Perro? Gato? Hola! Chau! Have you ever felt challenged to communicate with non-English-speaking clients about their dog or cat?  Join us for a lively discussion about ways to improve communication in your hospital with Spanish-speaking pet owners who have limited English proficiency.  Leave the session with new resources to enhance your take-home message.  No Spanish language background needed!


4:20 p.m. - 5:10 p.m.

Stockton Lecture- Loeb Playhouse

Dr. Alex Dunlap

Chief Veterinarian for the National Aeronautics and Space Administration (NASA)

Animals in Space

Dr. Dunlap will talk about what it takes to fly animals in space and show photos of some of previous and current missions. Dr. Dunlap is responsible for all NASA policies related to animal health and welfare.

 

Sponsored By:

Zoetis

Small Animal III

8:30 a.m. - 9:20 a.m.

Dr. Ralph Millard

Orthopedic Emergencies

A review of steps necessary for successful management of acute traumatic fractures in dogs and cats.  Including: patient assessment, resuscitation, monitoring, analgesia, wound management, temporary stabilization and definitive methods of treatment.


9:30 a.m. - 10:20 a.m.

Dr. Nic Lambrechts

Coxofemoral Luxation

A review of the anatomy, mechanisms, diagnosis, and treatment of traumatic coxofemoral luxation in dogs and cats.


10:50 a.m. - 11:40 a.m.

Dr. John Ciribassi

Feline Inappropiate Elimination

Is it medical?  Is it marking?  Is it the litter box or the litter?  These are all great questions and this session will explore each of these questions and how to answer them to help achieve effective resolution of the problem.


12:00 p.m. - 12:50 p.m.

Dr. Greta Schmoyer- APHIS Module

Role of State, Federal and International Agencies and Health Certifications

This module reviews the State, Federal, and International agencies that an accredited veterinarian may interact with and the services these agencies provide. Participants learn how to accurately complete health certificates for animals traveling domestically or internationally. Written guidelines for the completion of 11 USDA APHIS and VS Forms and their continuation sheets are provided.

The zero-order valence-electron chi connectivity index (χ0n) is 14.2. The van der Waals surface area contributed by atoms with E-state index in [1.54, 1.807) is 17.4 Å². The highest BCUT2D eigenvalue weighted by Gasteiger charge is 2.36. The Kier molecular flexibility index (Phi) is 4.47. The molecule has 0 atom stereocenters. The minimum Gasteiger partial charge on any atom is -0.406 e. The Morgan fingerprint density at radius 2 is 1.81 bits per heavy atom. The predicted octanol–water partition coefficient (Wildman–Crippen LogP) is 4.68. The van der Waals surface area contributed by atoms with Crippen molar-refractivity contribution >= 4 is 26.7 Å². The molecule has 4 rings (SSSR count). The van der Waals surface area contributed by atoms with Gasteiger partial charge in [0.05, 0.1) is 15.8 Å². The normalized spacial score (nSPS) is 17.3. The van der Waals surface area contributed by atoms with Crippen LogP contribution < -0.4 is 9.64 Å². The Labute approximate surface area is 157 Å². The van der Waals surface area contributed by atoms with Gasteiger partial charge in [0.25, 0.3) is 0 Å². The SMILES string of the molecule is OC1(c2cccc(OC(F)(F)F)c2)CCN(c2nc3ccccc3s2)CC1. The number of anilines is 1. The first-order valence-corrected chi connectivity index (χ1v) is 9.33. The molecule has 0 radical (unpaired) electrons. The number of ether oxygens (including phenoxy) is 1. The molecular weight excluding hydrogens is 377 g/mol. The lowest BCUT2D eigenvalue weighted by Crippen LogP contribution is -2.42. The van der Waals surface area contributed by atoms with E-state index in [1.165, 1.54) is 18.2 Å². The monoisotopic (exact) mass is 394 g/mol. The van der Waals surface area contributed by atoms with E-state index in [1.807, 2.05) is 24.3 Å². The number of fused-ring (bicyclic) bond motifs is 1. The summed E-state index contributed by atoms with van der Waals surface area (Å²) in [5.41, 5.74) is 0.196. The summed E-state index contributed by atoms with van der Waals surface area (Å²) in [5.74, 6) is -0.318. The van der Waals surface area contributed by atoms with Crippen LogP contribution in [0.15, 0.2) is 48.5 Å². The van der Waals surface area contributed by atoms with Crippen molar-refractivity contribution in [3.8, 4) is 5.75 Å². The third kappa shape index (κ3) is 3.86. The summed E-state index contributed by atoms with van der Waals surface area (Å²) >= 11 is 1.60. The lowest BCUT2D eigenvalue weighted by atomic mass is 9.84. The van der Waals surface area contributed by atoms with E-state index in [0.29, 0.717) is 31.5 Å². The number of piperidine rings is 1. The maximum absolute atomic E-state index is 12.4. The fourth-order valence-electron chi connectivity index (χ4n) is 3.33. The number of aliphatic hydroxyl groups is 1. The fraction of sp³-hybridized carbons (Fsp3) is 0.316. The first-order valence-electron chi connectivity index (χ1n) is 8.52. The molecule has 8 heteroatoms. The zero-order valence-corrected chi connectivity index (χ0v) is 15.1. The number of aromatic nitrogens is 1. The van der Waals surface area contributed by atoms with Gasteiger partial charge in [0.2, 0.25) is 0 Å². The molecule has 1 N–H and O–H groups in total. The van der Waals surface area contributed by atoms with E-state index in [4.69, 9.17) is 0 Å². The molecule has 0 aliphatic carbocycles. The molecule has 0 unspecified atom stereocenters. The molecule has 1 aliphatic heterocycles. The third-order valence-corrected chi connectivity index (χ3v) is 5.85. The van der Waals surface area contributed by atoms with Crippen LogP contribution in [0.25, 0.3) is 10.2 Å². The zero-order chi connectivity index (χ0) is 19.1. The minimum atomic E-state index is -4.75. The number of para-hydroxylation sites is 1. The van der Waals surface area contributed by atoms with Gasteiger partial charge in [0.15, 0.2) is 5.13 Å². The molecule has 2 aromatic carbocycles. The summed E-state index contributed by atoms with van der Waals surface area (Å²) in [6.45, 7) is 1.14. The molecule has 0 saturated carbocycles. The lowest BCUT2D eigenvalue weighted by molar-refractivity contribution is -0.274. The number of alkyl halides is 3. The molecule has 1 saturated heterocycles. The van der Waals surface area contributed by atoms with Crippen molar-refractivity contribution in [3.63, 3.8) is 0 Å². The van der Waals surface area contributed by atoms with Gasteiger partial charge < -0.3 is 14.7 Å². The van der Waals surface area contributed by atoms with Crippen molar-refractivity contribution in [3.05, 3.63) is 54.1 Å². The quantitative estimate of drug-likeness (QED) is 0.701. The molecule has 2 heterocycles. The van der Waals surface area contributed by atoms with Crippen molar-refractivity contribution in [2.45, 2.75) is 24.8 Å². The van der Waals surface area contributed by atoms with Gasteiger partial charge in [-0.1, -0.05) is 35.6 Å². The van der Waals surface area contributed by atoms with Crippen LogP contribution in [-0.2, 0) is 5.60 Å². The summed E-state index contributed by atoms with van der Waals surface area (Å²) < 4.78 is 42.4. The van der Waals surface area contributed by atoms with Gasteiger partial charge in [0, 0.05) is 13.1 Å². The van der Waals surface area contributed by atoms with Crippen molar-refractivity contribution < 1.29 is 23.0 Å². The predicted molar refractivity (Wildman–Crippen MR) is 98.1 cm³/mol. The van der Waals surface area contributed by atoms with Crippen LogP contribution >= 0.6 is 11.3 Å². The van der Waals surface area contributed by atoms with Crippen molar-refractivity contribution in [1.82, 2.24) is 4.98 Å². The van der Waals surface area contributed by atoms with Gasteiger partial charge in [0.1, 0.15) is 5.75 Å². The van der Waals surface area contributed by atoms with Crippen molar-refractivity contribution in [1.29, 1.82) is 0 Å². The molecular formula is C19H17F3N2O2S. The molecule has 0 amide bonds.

1:00 p.m. - 1:50 p.m.

Dr. John Ciribassi

Fear Based Aggression

This presentation will explore one of the most common behavior issues seen in veterinary behavior medicine, fear based aggression, and will try to diminish the idea that all aggression is related to dominance.


2:00 p.m. - 2:50 p.m.

Dr. John Ciribassi

Thunderstorm and Noise Phobia

This session will discuss the diagnosis and management of noise phobia in dogs, including thunderstorm phobias.  With the storm season still in full swing, this is an area where we can give help to the dog and owner alike.


3:20 p.m. - 4:10 p.m.

Dr. John Ciribassi

Canine Sibling Rivalry

There are various terms to describe this aggression issue where dogs of the same household develop aggressive behaviors towards each other.  We will explore causes and how to manage this common and frustrating problem. 


4:20 p.m. - 5:10 p.m.

Stockton Lecture- Loeb Playhouse

Dr. Alex Dunlap

Chief Veterinarian for the National Aeronautics and Space Administration (NASA)

Animals in Space

Dr. Dunlap will talk about what it takes to fly animals in space and show photos of some of previous and current missions. Dr. Dunlap is responsible for all NASA policies related to animal health and welfare.

Small Animal IV

7:30 a.m. - 8:20 a.m.

Sunrise CE Lecture

Dr. Sandra San Miguel & Dr. Kauline Capriani Davis